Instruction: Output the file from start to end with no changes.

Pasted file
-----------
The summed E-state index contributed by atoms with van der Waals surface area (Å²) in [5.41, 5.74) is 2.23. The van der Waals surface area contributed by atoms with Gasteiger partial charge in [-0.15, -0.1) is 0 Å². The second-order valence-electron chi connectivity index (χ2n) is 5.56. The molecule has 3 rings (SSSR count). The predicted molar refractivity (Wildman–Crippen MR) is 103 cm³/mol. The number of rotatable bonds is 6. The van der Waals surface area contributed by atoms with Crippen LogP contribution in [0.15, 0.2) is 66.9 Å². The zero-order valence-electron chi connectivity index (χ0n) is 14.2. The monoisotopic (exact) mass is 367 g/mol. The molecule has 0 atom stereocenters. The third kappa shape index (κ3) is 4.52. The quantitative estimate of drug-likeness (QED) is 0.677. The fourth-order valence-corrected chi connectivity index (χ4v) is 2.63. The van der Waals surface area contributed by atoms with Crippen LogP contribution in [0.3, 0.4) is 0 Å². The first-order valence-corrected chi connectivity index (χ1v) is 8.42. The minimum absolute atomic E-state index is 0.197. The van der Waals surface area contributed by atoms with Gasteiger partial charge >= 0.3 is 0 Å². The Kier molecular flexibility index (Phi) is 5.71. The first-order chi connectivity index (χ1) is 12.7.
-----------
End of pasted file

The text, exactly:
The summed E-state index contributed by atoms with van der Waals surface area (Å²) in [5.41, 5.74) is 2.23. The van der Waals surface area contributed by atoms with Gasteiger partial charge in [-0.15, -0.1) is 0 Å². The second-order valence-electron chi connectivity index (χ2n) is 5.56. The molecule has 3 rings (SSSR count). The predicted molar refractivity (Wildman–Crippen MR) is 103 cm³/mol. The number of rotatable bonds is 6. The van der Waals surface area contributed by atoms with Crippen LogP contribution in [0.15, 0.2) is 66.9 Å². The zero-order valence-electron chi connectivity index (χ0n) is 14.2. The monoisotopic (exact) mass is 367 g/mol. The molecule has 0 atom stereocenters. The third kappa shape index (κ3) is 4.52. The quantitative estimate of drug-likeness (QED) is 0.677. The fourth-order valence-corrected chi connectivity index (χ4v) is 2.63. The van der Waals surface area contributed by atoms with Crippen LogP contribution in [0.3, 0.4) is 0 Å². The first-order valence-corrected chi connectivity index (χ1v) is 8.42. The minimum absolute atomic E-state index is 0.197. The van der Waals surface area contributed by atoms with Gasteiger partial charge >= 0.3 is 0 Å². The Kier molecular flexibility index (Phi) is 5.71. The first-order chi connectivity index (χ1) is 12.7.